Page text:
So many young adults will avoid phone calls at all costs – preferring to text or send a voice note.
If you’ve been nagging your teen to brush up on their telephone skills, they’ve likely responded that phone calls are ‘archaic’ and ‘no longer necessary’. Why waste time on a phone call when an email or text will do just fine?
Phone calls are not obsolete – yet
OK, some say there may come a time when having a good telephone manner is not an essential skill, but that time is not now (and we wonder if that time will ever come!). Actually, as phone calls have evolved into video calls, you could argue that communication skills over digital media (be it a phone call or a Skype call) are becoming even more critical.
As they grow into adulthood and encounter challenges like job interviews or setting up appointments over the phone, your teen will need to work through their telephone anxiety so that they can be fully functional adults.
How to teach telephone skills?
Remember that your teen has grown up in an era where smart phones are the norm. It is so easy for them to communicate via text, DM and voice note that it is natural for them to feel anxious when faced with an actual phone call.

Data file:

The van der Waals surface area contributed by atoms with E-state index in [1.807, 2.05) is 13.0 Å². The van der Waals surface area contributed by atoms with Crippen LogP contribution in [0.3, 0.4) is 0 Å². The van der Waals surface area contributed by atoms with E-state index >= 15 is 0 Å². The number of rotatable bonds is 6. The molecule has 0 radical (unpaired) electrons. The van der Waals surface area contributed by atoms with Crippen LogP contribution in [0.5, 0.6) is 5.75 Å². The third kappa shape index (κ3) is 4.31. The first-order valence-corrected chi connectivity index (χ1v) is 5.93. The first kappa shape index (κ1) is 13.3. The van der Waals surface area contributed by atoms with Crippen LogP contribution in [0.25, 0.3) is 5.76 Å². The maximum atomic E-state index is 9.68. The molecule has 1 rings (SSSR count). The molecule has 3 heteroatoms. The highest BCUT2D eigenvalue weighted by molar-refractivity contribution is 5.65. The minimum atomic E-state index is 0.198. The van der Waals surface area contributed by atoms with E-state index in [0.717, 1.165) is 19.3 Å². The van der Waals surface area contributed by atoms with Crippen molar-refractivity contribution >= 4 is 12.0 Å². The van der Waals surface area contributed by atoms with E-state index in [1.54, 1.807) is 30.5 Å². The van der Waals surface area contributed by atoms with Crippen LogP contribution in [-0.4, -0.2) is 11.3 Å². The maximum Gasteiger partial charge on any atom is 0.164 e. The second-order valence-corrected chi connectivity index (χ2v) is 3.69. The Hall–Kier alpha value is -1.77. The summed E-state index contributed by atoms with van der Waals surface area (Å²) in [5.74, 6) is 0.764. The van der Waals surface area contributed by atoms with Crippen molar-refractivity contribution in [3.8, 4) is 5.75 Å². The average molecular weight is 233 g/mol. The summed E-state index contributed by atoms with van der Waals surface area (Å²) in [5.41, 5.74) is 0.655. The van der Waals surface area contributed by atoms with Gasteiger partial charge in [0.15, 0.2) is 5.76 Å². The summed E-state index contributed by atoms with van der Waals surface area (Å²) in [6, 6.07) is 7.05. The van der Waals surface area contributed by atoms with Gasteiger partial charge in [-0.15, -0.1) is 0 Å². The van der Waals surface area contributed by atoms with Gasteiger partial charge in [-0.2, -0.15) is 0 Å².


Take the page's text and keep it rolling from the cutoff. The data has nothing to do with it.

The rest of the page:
The trick to teaching your teen telephone skills is not to throw them in the deep end without warning… you have to ease them into it, and provide them with coping mechanisms that help them to learn.
Start off with friends and family
Ask your teen to call a family member and have a conversation. Set a time limit (start small, like 5 minutes, and build up to longer conversations). This will help them feel comfortable with maintaining a conversation over the phone with a person who is familiar.
Order take out or make an appointment
When your teen is less anxious to phone a family member, ask them to make a phone call with a specific task in mind. They could order take out for the family, or book their own hair appointment (instead of just letting you do it for them!) Phoning a ‘stranger’ may feel very awkward for them, and they will possibly rebel or procrastinate. Gently encourage them to make the call, and praise them for doing a good job once the call is over.
Write them a script
One of the reasons that teens are uncomfortable with phone calls, is that it’s real time communication. They don’t have time to think about what they are saying, and there is no voice note to simply delete if they say the wrong thing. Talking on the phone is ‘live’ right now! Help them out by writing out a script of things they need to say and ask. This will make them feel more prepared and less anxious.
Don’t get mad, be patient
Try to see where your teen is coming from – what seems like a simple task for you is an enormous challenge for them! Help them to practice, be patient, and remind them why telephone skills are important and can help them in the future.